The flowers are a large brilliant magenta
pink, with darker centers.
It is a wide ranging and variable species with an indefinite number of
geographic races. It is a low growing , scrubby cactus, that grows
solitary or in small clumps with 5 to 20 stems. The classic fendleri
form has huge violet-purple flowers and attractive white/black spination.
All varieties have large red delicious edible fruits.
Stems: 10 to 30 cm tall, 5 to 7 cm in diameter somewhat flaccid
erect or slightly decumbent, ovoid to cylindric with age.
Ribs: 9 to 13, uninterrupted or sometimes wavy, with sinus
Areoles: Circular areoles 8 to 17 mm apart.
Radial spines: (2 to) 5 to 11 radials, 3 to 20 mm long,
spreading, opaquely white, commonly with dark stripe on underside, often
with contrasting black or brown spines in same areoles (rarely all brown
or all white)
Central spines: 0 to 3 (more often 1) dark, becoming lighter with
age, rigid, straight or curved up to 4 cm long, porrect or ascending, if
curved, then usually directed upward, abaxial central spine like others
in colour or darker, flat to sharply angled. In some areloes accompanied
by short accessory centrals.
Flowers: Close to the stem tips, funnelform, 7 cm in diameter
purple-violet (sometime pink to almost white) throat sometimes darker or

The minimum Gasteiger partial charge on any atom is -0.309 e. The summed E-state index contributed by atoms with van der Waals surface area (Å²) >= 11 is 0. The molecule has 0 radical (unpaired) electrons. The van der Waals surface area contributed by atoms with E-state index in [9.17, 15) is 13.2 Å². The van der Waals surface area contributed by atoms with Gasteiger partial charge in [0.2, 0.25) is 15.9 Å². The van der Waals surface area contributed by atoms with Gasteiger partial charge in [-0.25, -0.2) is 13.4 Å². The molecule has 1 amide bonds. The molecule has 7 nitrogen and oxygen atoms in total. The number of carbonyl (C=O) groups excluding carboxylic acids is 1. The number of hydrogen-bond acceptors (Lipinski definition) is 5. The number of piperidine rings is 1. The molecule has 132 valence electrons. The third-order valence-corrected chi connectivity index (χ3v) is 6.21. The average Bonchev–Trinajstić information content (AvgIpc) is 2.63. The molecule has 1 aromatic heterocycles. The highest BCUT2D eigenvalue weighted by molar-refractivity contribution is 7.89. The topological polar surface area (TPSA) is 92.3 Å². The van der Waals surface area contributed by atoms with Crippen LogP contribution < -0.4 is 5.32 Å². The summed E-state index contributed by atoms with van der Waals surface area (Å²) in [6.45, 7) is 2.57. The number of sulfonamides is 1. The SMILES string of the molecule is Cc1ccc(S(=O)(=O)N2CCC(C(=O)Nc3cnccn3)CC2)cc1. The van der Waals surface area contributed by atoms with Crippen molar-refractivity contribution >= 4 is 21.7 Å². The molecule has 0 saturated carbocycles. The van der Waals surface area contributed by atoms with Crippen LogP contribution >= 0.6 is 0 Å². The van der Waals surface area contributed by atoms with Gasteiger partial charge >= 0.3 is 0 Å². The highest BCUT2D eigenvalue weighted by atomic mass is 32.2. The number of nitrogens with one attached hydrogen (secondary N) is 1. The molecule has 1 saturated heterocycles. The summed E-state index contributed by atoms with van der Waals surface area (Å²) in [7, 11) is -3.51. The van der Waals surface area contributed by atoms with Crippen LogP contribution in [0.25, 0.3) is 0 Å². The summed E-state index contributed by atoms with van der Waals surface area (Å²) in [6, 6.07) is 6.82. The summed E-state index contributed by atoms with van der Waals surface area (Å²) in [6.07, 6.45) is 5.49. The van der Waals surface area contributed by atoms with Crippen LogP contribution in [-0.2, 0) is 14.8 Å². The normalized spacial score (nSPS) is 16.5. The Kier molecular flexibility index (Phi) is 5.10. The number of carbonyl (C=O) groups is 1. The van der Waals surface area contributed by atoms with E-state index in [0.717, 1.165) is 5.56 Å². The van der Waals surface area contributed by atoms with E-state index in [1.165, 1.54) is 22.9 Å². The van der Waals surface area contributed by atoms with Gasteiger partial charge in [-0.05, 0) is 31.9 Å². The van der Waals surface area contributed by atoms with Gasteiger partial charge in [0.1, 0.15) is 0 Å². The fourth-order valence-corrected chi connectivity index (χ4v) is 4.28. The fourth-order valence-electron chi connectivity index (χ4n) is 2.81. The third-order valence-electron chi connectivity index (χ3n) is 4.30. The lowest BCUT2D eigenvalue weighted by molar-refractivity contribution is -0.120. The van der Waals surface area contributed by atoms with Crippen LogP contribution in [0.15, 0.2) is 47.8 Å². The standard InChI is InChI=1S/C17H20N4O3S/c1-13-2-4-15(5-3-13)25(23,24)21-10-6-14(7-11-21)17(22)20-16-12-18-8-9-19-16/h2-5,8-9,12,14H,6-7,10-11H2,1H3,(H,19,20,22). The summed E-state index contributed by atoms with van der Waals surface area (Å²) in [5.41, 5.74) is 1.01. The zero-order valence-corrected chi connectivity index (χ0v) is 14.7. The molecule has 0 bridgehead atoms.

purplish maroon, tips relatively thin and delicate. The stigma is green,
and there is a very large number of stamens.
Blooming season: April to June.
Fruit: 2,5-5 cm long, 12 mm in diameter, edible, bright red, dull
carmine, or purplish maroon, less often orange-tan or purplish orange,
pulp magenta or red.
Echinocereus fendleri var. kuenzleri has short conical stems up
to 15 cm long and 10 cm in diameter, no central spine; 2 to 6
radials about 2.5 cm long and magenta flowers up to 10 cm long.
(Engelmann) Sencke ex J. N. Haage
In: Preis-Verz. Cact. Succ. 22. 1860.
(New Mexico, Texas, Colorado, Arizona, Utah) and northern Mexico
(northern Sonora, Chihuahua)
Echinocereus fendleri is found on dry slopes and in rocky areas in
semidesert grasslands, interior chaparral, pinyon-juniper or pine-oak
woodlands, on limestone or igneous substrates, mostly south-facing
hillsides; 900-2400 m;
Common Names include: Pink-flower Hedgehog Cactus,
Fendler’s hedgehog cactus, strawberry cactus,
spined Strawberry hedgehog, Bundle hedgehog.
Conservation status: Listed in
CITES appendix 2.
- Cereus fendleri Engelmann
in: Mem. Amer. Acad. Arts, n. s.
4: 50. 1849
- Echinocereus fendleri var. kuenzleri
(Castetter, P. Pierce & K. H. Schwerin) L. D. Benson.
- Echinocereus fendleri var. rectispinus
(Peebles) L. D. Benson
- Echinocereus fendleri var. robustus
- Echinocereus pseudohempelii
- Echinocereus kuenzleri
It grows rather slowly and is sensitive to over-watering (rot prone).
Keep drier and cool in winter. It needs full sun. Very cold resistant,
reportedly to -18°C or less (depending on clones), but needs good
drainage and protection from excessive moisture in winter and well
mulched with gravel chips. It is a fine plant for a rock garden or
container, and contrasts well with agaves, yuccas, and low-growing
flowering plants. It will show its flowers only provided with an
adequate winter rest period.
Propagation: Seeds, can
also be grown from cuttings, as it branches
from the base.